As usual, our late planning complicated the search for accommodations; the state and municipal parks were mostly full (and pricey!) Though Dave and Rebecca were fine with us parking the rig in the street across from their seaside home, they also pointed us towards a couple of unofficial RV park options in their neighborhood: several members of the local landed gentry have installed power and water pedestals on the open portions of their lots and rent them out for RV use.

This is apparently rather contentious with regard to city approval and zoning, but so far they remain available if you can live without sewage hook ups for the duration of your stay. Be forewarned: this is an expensive area and the property owners have high expectations. We negotiated the $50 per day asking price down to $40 for our three days at one site, while another owner we talked to would not even quote as a price until we had… met some undetermined criteria? I don’t even know what he was waiting for. The whole conversation felt like we were all engaged in some vaguely illegal activity and he was scoping us out to make sure we weren’t undercover feds or wearing a wire.

I know that sounds somewhere between paranoid and contrived, but in my defense Rosemarie tends to leave the TV on true crime shows as background noise most of our waking hours. In her defense we typically only have access to “Over The Air” channels, which are a cultural wasteland, with Dateline and 48 Hours reruns being the top quality among the limited options.

Though official RV sites at any of the nearby public campgrounds might have been, if not more affordable, perhaps more attractive, none of them were within walking distance of Dave and Rebecca’s, the primary reason for our being here. They were phenomenal hosts, and Dave should be receiving some sort of stipend from the local chamber of commerce for his enthusiastic guided tours that border on sales pitches for the city. Once in real estate, always in real estate, I suppose!

Sequim is located roughly in the center of The Blue Hole, an area of very low rainfall less than 40 miles from a n actual rain forest. The Olympic Mountain Range creates a weather shadow: Pacific moisture blows inland and is pushed upward to 7,000′ during a 70-mile journey across the mountains, where it cools, condenses, and drops all the moisture as snow and rain (over 100 inches a year), while across the mountains Sequim receives only 16 inches. This makes for a beautiful, mostly rain free and relatively warm climate in a larger region known for precisely the opposite.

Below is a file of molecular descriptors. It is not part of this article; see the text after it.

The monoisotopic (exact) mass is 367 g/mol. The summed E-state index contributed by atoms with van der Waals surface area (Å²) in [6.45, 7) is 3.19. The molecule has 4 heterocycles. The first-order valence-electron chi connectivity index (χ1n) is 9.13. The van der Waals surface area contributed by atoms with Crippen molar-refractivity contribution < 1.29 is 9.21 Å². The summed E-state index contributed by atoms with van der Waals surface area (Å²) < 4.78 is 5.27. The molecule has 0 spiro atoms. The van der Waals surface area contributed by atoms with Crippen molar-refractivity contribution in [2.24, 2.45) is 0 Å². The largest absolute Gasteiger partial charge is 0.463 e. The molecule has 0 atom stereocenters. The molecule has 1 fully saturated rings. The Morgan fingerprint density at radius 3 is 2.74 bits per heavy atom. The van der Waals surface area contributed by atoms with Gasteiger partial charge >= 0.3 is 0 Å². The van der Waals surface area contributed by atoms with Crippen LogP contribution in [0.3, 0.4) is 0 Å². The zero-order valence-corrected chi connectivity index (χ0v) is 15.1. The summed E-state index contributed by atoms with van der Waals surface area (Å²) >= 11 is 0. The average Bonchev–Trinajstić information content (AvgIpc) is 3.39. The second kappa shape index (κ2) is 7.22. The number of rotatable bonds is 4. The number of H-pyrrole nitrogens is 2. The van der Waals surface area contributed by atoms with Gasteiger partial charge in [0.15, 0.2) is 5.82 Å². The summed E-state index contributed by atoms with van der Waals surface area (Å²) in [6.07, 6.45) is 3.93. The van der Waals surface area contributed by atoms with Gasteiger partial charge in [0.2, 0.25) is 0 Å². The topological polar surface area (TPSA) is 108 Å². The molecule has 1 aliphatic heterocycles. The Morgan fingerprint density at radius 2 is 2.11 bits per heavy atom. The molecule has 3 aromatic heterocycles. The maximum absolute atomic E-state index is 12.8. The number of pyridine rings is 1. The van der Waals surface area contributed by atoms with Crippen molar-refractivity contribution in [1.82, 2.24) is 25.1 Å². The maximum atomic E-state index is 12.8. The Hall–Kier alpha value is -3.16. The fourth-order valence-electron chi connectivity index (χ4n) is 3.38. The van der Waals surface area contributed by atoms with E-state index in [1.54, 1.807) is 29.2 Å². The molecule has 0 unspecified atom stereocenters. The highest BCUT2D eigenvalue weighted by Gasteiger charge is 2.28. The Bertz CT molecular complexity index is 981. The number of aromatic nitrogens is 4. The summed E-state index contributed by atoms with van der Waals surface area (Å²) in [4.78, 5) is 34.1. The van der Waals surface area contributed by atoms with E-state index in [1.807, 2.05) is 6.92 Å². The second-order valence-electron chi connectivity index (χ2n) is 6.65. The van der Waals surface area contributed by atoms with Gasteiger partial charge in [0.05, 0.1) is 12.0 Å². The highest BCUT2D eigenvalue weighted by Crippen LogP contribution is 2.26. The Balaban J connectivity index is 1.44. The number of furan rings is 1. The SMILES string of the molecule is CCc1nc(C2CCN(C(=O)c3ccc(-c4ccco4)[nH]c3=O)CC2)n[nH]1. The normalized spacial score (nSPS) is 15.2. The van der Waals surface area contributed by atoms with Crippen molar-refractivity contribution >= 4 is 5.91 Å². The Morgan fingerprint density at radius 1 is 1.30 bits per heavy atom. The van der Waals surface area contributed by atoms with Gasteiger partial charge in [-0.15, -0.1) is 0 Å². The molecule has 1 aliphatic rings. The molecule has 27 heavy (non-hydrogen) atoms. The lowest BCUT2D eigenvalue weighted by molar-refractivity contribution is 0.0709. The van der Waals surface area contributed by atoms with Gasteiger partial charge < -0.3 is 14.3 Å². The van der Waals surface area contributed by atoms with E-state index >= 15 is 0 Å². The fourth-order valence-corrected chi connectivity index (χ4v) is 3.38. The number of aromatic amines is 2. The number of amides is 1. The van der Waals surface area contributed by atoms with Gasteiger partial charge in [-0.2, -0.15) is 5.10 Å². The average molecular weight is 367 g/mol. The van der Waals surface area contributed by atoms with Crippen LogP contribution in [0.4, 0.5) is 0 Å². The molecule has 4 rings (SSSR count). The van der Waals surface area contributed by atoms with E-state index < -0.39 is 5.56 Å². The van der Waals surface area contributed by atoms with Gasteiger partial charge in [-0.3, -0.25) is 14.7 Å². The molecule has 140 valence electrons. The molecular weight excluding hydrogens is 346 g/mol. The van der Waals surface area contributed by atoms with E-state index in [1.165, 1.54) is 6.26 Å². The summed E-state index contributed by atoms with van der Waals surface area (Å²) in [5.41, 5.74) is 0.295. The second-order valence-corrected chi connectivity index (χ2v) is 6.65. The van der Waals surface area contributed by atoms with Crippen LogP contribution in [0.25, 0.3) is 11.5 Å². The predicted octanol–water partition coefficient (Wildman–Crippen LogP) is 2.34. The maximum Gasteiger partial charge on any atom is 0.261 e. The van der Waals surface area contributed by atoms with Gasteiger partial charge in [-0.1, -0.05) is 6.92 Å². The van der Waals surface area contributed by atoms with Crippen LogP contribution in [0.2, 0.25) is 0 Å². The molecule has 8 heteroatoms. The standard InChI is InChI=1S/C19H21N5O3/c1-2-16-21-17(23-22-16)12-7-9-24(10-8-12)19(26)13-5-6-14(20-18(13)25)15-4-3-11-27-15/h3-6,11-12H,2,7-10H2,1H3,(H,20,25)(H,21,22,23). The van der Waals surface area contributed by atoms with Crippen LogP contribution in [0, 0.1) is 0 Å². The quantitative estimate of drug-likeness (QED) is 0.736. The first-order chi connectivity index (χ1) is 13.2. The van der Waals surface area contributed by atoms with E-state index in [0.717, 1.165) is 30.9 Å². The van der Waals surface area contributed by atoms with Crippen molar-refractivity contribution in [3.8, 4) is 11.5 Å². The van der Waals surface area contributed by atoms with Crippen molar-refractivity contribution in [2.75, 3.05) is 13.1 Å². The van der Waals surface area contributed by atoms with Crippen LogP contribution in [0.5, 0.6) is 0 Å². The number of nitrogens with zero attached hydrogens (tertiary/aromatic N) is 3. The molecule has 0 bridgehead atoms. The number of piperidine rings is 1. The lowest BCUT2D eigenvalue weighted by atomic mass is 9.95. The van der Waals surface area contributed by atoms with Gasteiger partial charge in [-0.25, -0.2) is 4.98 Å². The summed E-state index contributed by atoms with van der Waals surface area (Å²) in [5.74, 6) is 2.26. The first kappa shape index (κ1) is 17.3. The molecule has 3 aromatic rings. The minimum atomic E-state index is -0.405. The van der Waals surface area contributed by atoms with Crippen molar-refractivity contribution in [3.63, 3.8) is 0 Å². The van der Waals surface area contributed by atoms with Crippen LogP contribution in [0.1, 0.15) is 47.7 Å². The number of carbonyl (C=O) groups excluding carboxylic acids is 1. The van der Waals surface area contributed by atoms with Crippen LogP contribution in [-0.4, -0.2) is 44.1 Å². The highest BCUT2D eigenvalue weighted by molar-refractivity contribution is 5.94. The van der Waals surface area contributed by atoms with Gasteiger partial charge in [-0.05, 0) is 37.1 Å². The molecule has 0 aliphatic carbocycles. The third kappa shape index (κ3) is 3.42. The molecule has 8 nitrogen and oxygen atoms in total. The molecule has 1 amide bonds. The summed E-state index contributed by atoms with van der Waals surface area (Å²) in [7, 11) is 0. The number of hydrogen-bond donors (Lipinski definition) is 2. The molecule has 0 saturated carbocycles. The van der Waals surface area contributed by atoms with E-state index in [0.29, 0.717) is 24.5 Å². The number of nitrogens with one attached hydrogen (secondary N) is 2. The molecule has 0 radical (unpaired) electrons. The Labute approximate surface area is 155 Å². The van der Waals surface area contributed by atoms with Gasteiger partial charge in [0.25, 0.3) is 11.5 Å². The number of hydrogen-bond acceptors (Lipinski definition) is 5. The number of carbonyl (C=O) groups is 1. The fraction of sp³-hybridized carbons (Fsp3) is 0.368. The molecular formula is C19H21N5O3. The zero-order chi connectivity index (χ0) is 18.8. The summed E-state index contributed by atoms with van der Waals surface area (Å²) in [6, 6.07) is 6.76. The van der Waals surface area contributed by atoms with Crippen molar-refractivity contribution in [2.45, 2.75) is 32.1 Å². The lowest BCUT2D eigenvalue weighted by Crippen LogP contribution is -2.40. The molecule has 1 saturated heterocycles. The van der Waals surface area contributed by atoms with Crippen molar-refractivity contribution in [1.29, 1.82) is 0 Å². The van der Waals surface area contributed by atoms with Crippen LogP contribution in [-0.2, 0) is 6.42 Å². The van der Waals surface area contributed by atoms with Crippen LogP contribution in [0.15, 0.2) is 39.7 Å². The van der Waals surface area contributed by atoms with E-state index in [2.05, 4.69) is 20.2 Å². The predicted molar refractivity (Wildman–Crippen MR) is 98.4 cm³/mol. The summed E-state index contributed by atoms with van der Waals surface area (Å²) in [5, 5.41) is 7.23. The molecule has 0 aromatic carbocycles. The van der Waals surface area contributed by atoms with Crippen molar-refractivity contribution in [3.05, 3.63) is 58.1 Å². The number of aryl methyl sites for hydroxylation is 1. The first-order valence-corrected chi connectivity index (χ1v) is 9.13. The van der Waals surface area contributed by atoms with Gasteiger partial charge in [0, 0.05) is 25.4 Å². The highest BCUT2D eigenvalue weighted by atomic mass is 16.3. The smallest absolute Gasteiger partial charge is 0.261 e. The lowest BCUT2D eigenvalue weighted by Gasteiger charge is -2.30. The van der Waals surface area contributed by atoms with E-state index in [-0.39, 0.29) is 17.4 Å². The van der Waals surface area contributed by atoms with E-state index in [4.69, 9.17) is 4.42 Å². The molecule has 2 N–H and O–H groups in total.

Rosemarie loved the area; it was all she could do to refrain from going down the local real estate rabbit hole looking at property during our short visit. The town is a bit small (not even one craft brewery!) but it has decent restaurants, the usual midsized to big chain stores and an excellent weekend market. The main draw, however, is the fantastic coast and near coast setting.

Dave and Rebecca hosted a Fourth of July party at their place, which we were quite glad to attend since that is also our anniversary date. Their house is positioned such that you can see down the coast for miles and appreciate all the private fireworks being lit off at many other shoreline homes.

We were having such a good time in Sequim that on our second day we moved our reservations for Whidbey Island back a day, giving us one more on the peninsula. For this last night we moved the rig in front of Dave and Rebecca’s, across the street where there was nothing but a fence and fields. Though it would have felt intrusive and odd for the full stay, one night of dry camping on their lightly travelled road was just fine, and free to boot.

We generally love the Pacific Northwest, particularly the coast from Norther California up through Oregon and Washington, but Sequim was particularly wonderful. We look forward to visiting the area again, perhaps during the coming summer as we work our way north.

Next up: Back to Whidbey Island.